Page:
Many of his detractors suggest that he lacks the natural talent of Federer and is therefore, like Jim Courier, likely to burn out, and that maybe he already has.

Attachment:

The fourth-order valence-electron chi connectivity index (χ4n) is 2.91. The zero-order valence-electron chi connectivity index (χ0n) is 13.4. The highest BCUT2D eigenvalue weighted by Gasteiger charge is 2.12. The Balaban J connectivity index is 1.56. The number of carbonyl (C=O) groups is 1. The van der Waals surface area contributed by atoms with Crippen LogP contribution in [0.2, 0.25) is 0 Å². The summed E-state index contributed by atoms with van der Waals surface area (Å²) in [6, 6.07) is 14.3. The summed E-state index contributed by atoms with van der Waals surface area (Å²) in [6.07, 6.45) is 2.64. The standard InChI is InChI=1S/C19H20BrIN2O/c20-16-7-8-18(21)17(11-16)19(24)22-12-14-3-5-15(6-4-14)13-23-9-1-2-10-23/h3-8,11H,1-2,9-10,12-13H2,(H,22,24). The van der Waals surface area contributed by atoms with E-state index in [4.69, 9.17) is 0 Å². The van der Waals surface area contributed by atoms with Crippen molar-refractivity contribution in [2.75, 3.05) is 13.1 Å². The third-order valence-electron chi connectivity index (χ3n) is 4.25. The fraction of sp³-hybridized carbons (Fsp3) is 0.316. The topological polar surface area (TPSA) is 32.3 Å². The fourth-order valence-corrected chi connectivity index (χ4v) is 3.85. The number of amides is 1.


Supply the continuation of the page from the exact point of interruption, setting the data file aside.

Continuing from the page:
I agree that he is not perhaps as naturally gifted as Federer. Then it dawns on me that that’s it! I too can be like Rafa Nadal. How many of us are blessed with natural gifts? How many of us are born with the destiny of genius looming large? Of course Nadal’s talented. No one wins as much as he has done without talent. But what he lacked in natural ability, he made up for in effort. He resolved. He delivered. He fought the odds. Again and again. When he went from winning the French to winning Queens and Wimbledon and the Olympics last summer, he rose above everyone’s expectations including his own. He made the impossible possible. When he had to stop playing towards the ends of the season because of tendonitis, a lot of people whispered that it might soon be over. How long can Rafa keep this up? they asked. In reply, Nadal came back and won the Australian Open, again thrashing Federer in the final, and then went on to win four more titles. It was not just Barack Obama last year whose mantra seemed to be Yes You Can.